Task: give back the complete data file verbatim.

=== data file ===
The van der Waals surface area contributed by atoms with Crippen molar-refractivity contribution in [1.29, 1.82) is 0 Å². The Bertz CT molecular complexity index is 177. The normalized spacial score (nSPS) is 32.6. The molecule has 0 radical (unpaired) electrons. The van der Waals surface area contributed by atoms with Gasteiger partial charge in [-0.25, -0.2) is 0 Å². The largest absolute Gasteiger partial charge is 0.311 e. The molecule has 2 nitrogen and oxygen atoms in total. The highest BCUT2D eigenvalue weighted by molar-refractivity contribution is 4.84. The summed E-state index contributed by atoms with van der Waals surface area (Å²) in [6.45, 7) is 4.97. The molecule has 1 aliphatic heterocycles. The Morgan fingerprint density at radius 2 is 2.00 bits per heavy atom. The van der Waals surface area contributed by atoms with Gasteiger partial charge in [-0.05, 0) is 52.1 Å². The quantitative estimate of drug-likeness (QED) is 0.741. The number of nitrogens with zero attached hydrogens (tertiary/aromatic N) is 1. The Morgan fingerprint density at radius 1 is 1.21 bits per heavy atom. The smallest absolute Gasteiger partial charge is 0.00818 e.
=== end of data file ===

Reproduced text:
The van der Waals surface area contributed by atoms with Crippen molar-refractivity contribution in [1.29, 1.82) is 0 Å². The Bertz CT molecular complexity index is 177. The normalized spacial score (nSPS) is 32.6. The molecule has 0 radical (unpaired) electrons. The van der Waals surface area contributed by atoms with Gasteiger partial charge in [-0.25, -0.2) is 0 Å². The largest absolute Gasteiger partial charge is 0.311 e. The molecule has 2 nitrogen and oxygen atoms in total. The highest BCUT2D eigenvalue weighted by molar-refractivity contribution is 4.84. The summed E-state index contributed by atoms with van der Waals surface area (Å²) in [6.45, 7) is 4.97. The molecule has 1 aliphatic heterocycles. The Morgan fingerprint density at radius 2 is 2.00 bits per heavy atom. The van der Waals surface area contributed by atoms with Gasteiger partial charge in [-0.05, 0) is 52.1 Å². The quantitative estimate of drug-likeness (QED) is 0.741. The number of nitrogens with zero attached hydrogens (tertiary/aromatic N) is 1. The Morgan fingerprint density at radius 1 is 1.21 bits per heavy atom. The smallest absolute Gasteiger partial charge is 0.00818 e.